Born in 1904 during Teddy Roosevelt’s first Administration, and dead on March 24, 2005, under a very different kind of Republican rule, George Kennan took his last stance as a public intellectual when he was about to turn 100. The issue was the impending invasion of Iraq. Kennan considered it ill advised. The official justifications for war struck him as flimsy, the servile reaction by the leadership of the Democratic Party “shabby and shameful.” When Colin Powell traveled up to Princeton later to pay homage on Kennan’s hundredth birthday, the Secretary, though doubtless aware of these views, nevertheless saw fit to liken the Iraqi operation to containment.
Till his dying days, Kennan could not get away from supposedly having been the “architect” of containment, the master signifier and reference point of all US foreign policy since the beginning of the cold war. He was 42 in 1946 when he wrote (or rather dictated) the so-called Long Telegram in Moscow, the text that, along with the famous “X-Article” in Foreign Affairs the following year, came to establish rigidly the official view of the Soviet danger and, putatively, the containment doctrine designed to deal with it. I doubt he imagined that he would live nearly another sixty years; and I am quite sure he didn’t think he would have to spend a good number of them regurgitating what he really meant and didn’t mean by “containment.” Kennan considered Powell an honest person, and the latter may actually have believed what he said; but his remarks must have perturbed the old man then, as they might perturb Powell now (then again, probably not). Containment was Kennan’s claim to fame and his everlasting curse.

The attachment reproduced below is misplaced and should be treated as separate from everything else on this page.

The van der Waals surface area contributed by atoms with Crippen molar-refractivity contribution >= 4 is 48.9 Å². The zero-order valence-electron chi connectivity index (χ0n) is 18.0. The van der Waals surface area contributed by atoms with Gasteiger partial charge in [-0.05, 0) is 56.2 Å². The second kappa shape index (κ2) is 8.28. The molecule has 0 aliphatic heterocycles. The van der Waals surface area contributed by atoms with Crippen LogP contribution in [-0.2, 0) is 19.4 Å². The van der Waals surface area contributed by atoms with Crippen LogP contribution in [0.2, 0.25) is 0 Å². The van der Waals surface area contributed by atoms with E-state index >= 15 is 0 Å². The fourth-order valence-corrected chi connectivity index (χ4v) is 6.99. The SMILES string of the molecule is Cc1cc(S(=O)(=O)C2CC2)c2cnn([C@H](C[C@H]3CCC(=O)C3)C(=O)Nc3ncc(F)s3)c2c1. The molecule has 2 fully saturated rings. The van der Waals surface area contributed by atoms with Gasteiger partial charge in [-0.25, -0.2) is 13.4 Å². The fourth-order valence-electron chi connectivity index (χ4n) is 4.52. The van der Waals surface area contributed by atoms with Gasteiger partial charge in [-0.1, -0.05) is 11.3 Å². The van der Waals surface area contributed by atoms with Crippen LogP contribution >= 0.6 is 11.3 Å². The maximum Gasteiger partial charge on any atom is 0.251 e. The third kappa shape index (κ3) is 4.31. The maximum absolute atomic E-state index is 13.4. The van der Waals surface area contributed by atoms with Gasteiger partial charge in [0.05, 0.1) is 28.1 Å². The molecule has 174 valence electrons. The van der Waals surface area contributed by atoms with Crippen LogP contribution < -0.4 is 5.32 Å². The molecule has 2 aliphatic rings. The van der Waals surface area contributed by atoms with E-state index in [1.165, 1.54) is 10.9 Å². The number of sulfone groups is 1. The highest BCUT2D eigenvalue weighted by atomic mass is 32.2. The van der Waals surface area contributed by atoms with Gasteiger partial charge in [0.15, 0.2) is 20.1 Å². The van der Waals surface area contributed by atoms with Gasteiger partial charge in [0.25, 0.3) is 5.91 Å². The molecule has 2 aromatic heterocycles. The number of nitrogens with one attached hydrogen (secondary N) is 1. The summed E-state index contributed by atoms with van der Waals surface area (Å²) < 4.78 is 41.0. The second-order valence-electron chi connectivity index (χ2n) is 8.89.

Whatever the meaning of containment, a “doctrine” it was decidedly not: Kennan would recoil at the congenital US affinity for “doctrines” to be applied across the geopolitical board. Containment, by contrast, was a simple answer to an altogether too simple analysis of what the Soviet Union was all about. Kennan argued that Moscow, for specific historical and ideological reasons, was inherently expansionist and utterly inimical to the West, indeed to all forms of power not under its own control. To placate or “deal” with this regime, as Franklin Roosevelt had tried to do, was hopeless and counterproductive. The Soviet Union and its allies could only be contained, stopped in their tracks, thwarted in their natural logic of expansion. The regime should be treated as a pariah, not just as a hostile but recognizable political competitor. Real diplomacy and negotiation were counterproductive until, in effect, the Soviet Union ceased being the Soviet Union.
The decisive aspect of these two texts (whose internal contradictions and errors I leave aside) was precisely Kennan’s prescriptive refusal to deploy the traditional means of diplomacy in relations with Moscow, his insistence that nothing serious could be achieved by way of negotiation on fundamental issues of mutual concern until the entire nature of the regime had changed. I take this to be the decisive aspect of the cold war as well, the aspect of warlike hostility under formal conditions of peace that made the conflict a cold war as opposed to a nasty but essentially traditional conflict of international relations. In my view, this posture fundamentally shaped US foreign policy until the early 1960s, when the Cuban missile crisis, the Sino-Soviet split and other factors rendered it largely obsolete. Kennan’s responsibility for the cold war, it would seem, was thus far from negligible. Perhaps Powell had a point?